Tuesday, June 12, 2012

The Adobo Experiment

For today I'll shake things up a bit by featuring something I cooked. I decided to start with adobo. This is not the marinade known to the Spanish-speaking world, but a method of cooking in the Philippines and the name of the dish as well. Oh, adobo is arguably the country's national dish.

Like what I said in the title, this is purely experimental--I have no illusions of being the next top Pinoy celebrity chef. Like many things I do, I play things by ear, and there's no kitchen-testing. I've cooked before for my family, and they survived, so I know the basics (I think).

This is how the dish looks like when cooked.
the final product: best on top of hot, steaming rice
There are as many ways to cook adobo as there are households in the country. Basically you simmer meat in vinegar and garlic, and brown this in oil. For this experiment I bought two kilos of pork and and a few garlic bulbs.

I used one garlic bulb and about a half kilo of pork to fit in my tiny saucepan
My secret to great adobo? Lots of garlic.
I separated the cloves and pressed them with a spoon to remove the skin easily,
and chopped them unevenly.
I was engrossed chopping the garlic when I realized I didn't have vinegar in the pantry. To improvise, I used the small packets of vinegar that comes with food deliveries.
good thing I had enough packets of vinegar,
which roughly amounted to about half a glass
I estimated the adobo to simmer for about thirty minutes. Then I'd brown the pork in its own fat. Allow the vinegar to dissipate. Unnecessary mixing will leave the adobo vinegary--you wouldn't want that.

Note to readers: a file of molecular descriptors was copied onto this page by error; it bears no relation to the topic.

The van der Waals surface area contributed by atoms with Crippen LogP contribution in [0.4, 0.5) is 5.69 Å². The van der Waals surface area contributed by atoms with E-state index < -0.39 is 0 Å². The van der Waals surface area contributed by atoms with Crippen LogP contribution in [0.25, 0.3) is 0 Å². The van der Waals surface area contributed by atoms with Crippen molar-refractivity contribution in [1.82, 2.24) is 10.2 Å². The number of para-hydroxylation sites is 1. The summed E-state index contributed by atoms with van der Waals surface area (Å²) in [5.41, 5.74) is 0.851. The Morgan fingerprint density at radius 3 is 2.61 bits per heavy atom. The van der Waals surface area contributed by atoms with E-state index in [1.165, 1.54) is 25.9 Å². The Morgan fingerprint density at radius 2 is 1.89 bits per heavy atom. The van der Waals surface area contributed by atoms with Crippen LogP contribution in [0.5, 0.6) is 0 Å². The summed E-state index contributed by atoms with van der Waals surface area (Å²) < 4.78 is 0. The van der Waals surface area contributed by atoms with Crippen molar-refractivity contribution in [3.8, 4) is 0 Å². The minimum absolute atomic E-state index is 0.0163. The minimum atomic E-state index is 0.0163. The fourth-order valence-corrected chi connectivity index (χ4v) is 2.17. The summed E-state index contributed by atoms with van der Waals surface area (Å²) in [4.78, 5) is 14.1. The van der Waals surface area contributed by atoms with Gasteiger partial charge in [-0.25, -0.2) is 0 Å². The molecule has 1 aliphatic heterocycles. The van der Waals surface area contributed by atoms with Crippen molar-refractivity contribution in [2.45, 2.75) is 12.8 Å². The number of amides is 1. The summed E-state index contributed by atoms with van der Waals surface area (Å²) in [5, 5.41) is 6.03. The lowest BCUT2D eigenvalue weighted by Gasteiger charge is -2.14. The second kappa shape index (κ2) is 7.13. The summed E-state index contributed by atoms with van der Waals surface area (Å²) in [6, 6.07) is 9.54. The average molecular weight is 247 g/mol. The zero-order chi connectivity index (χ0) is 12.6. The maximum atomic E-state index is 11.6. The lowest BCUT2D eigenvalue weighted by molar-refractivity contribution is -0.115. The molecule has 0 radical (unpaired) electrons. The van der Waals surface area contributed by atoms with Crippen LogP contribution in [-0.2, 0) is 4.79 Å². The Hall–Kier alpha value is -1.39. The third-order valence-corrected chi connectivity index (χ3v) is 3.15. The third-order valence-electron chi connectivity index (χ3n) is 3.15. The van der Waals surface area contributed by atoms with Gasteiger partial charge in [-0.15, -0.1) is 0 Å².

waiting for the dish to simmer and come together. time check: 12:45 pm
I used a dash of Ilocos rock salt, a gift, for flavor
An acquaintance told me she drinks wine while cooking. Like me she lives alone in a condo. She said this adds to the joy of cooking.
while waiting for the adobo to cook I drank cheap wine
I prepared pepper corns, some say sauce and crushed chili pepper
to put in the mix once the adobo's about to be cooked
After almost two hours I was panicking--the vinegar should have dissipated by now. Upon further checking, I noticed that indeed the vinegar did evaporate, and now the dish is swimming in its own lard. Lesson learned: next time use a bigger saucepan.
after almost two hours, the vinegar's gone and the pork is
swimming in its own lard. it's nearly two in the morning

I forego with the browning. I mixed in the pepper and crushed chili
and some soy sauce  
After a few minutes, the adobo's cooked. It was a little vinegary for my taste--I think I might have ladled the dish prematurely before all the vinegar was cooked. But my housemate said it was delicious. I'll just leave it at that.
the final product

No comments:

Post a Comment